Journal of Forestry Research 09/2015; 26(3). DOI:10.1007/s11676-015-0100-6
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    ABSTRACT: Carbon (C) sequestration through plantations is one of the important mitigation measures for rising levels of carbon dioxide and other greenhouse gases in the atmosphere. This study aimed to assess C stocks and their sequestration rate, and to develop allometric models for estimation of C stocking in age-series young teak (Tectona grandis) plantations (1, 5, 11, 18, 24 and 30 years) by using biomass and productivity estimation and regression, respectively. These plantations were raised in tropical moist deciduous forests of Kumaun Himalayan tarai. Total C stocks estimated for these plantations were 1.6, 15.8, 35.4, 39.0, 61.5 and 73.2 Mg ha−1, respectively. Aboveground and belowground C storage increased with increasing plantation age; however, the range of their percentage contribution showed little variation (87.8-88.2 and 11.7-12.7 %, respectively). The rate of C sequestration for these respective plantations was 1.06, 6.95, 5.46, 5.42, 3.39 and 5.37 Mg ha−1 a−1. Forty percent of the aboveground annual storage was retained in the tree while 60 % was released in the form of foliage, twigs, and fruit litter. In the case of total (tree) annual production, 43 % was retained while 57 % was released as litter including root. C stock, C sequestration rate, accumulation ratio (1.4-18.1), root:shoot C ratio (0.61-0.13) and production efficiency (0.01-0.18) were comparable to some previous reports for other species and forests. These data could be useful in deciding the harvesting age for young teak with respect to C storage and sequestration rate. Four allometric models using linear regression equations were developed between biomass (twice the C stock) and diameter, girth, and height of the tree at different ages. The diameter model was found more suitable for C stock prediction in similar areas.
    Journal of Forestry Research 09/2015; 26(3). DOI:10.1007/s11676-015-0053-9
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    ABSTRACT: A new species of the genus Rhynchina Guenée, 1854, R. tongmaia Pan and Han, sp. n. is described from China. This species is compared with a supercially similar congener, R. rivuligera Butler, 1889 with illustrations of their imagoes and genitalia.
    Journal of Forestry Research 09/2015; 26(3). DOI:10.1007/s11676-015-0090-4
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    ABSTRACT: In this paper we analyze and compare natural regeneration in shrub-tree community in three areas below Pinus caribaea stands and a natural area (cerrado sensu stricto). We also analyze the influence of biophysical and environmental variables on the distribution of regenerating shrub-tree species. The areas were analyzed and compared in relation to dispersal syndromes as well, being zoochory and anemochory the prevailing syndroms in the four areas. The sites below P. caribaea show a heterogeneous regeneration with the number of species ranging from 18 to 42. We analyzed the influence of the biophysical and environmental variables performing a canonical correspondence analyses, being found significant values for variables distance from remnant and basal area. The species Siparuna guianensis, Miconia albicans, Xylopia aromatica, Sclerolobium paniculatum, Casearia sylvestris and P. caribaea were the most importante ones in the four areas.
    Journal of Forestry Research 09/2015; 26(3). DOI:10.1007/s11676-015-0050-z
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    ABSTRACT: Population of the rare and endangered species Ammopiptanthus mongolicus (Maxim.) Cheng f. declined rapidly in China’s arid region and Central Asia. There is an urgent need to protect this species, which is particularly important in maintaining biodiversity throughout the arid region of northwestern China. By analyzing the infrared thermal images based on plant-transpiration transfer coefficient (h at) and photosynthetic parameters, we made quantitative and accurate diagnoses of the plant growth and health status of A. mongolicus. Using an LI-COR6400 photosynthesis system, we measured the net photosynthetic rate (P n), stomatal conductance (G s), and transpiration rate (T r). Infrared thermal images obtained in the field were processed by ENVI4.8 software to calculate surface temperatures of the plant subjects. We found that the plant transpiration transfer coefficient of A. mongolicus was in the order of old plants >young plants >intermediate-aged plants. Declining health levels of young, intermediate, and old plants were divided into three categories: <0.4, 0.4–0.7, and >0.7. The coefficient showed a significant negative correlation with T r, G s, and P n, indicating that they can simultaneously reflect the state of plant growth. By establishing hat and photosynthetic parameters in regression model Y = a-blnx, we can accurately diagnose plant growth and decline of plant health conditions.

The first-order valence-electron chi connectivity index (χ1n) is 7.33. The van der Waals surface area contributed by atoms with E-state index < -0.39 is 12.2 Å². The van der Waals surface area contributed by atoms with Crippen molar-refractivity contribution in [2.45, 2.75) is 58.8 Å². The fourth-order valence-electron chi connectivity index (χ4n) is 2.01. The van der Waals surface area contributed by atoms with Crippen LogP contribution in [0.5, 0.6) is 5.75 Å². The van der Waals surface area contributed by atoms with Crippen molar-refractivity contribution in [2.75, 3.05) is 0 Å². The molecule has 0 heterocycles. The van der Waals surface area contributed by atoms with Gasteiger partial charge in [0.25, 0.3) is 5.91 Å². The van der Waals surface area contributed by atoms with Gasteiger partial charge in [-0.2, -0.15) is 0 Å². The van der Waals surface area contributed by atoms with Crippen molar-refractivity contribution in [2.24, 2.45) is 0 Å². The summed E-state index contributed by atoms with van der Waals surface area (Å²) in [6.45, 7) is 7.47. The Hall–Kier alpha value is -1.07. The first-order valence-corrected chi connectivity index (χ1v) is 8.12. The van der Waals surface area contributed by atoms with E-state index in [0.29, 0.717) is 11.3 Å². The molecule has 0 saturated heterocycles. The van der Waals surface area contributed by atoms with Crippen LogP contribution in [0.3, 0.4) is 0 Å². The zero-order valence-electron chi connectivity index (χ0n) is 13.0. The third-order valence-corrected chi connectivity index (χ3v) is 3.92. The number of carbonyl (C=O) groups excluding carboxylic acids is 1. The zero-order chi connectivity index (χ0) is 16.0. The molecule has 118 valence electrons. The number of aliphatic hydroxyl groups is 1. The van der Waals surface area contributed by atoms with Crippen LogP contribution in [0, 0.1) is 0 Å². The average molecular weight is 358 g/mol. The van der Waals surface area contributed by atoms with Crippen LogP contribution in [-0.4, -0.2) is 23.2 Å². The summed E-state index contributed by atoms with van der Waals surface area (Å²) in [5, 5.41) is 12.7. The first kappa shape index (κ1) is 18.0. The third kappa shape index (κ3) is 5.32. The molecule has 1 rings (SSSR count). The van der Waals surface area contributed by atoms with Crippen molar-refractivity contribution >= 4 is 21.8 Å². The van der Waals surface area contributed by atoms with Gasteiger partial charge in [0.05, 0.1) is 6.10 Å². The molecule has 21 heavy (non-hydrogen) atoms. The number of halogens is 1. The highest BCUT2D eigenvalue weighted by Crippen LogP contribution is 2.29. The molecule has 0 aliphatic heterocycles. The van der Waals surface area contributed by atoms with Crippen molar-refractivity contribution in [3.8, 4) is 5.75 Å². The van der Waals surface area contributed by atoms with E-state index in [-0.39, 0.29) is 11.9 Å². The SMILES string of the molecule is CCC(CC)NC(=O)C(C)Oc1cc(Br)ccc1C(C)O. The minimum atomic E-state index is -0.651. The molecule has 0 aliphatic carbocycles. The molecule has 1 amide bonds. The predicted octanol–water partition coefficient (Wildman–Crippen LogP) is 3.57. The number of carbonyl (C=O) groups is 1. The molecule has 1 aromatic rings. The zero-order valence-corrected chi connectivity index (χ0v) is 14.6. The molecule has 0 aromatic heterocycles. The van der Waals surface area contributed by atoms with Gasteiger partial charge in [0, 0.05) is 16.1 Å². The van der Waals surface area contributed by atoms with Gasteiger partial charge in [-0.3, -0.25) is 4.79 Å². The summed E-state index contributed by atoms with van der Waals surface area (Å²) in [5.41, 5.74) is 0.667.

Journal of Forestry Research 09/2015; 26(3). DOI:10.1007/s11676-015-0075-3
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    ABSTRACT: To better understand the effects of forest succession on soil microbial activity, a comparison of soil microbial properties and nutrients was conducted between three forest types representing a natural forest succession chronosequence. The study compared a pine (Pinus massoniana) forest (P F), a pine and broadleaf mixed forest (M F) and an evergreen broadleaf forest (B F), in the Yingzuijie Biosphere Reserve, Hunan Province, China. Results showed that soil nutrients in the M F and B F plots were higher than in the P F plots. The range in microbial biomass carbon followed a similar pattern with B F having the greatest values, 522–1022 mg kg−1, followed by MF 368–569 mg kg−1, and finally, P F 193–449 mg kg−1. Soil nutrients were more strongly correlated with microbial biomass carbon than basal respiration or metabolic quotient. Overall, forest succession in the study site improved soil microbial properties and soil fertility, which in turn can increase primary productivity and carbon sequestration.
    Journal of Forestry Research 09/2015; 26(3). DOI:10.1007/s11676-015-0060-x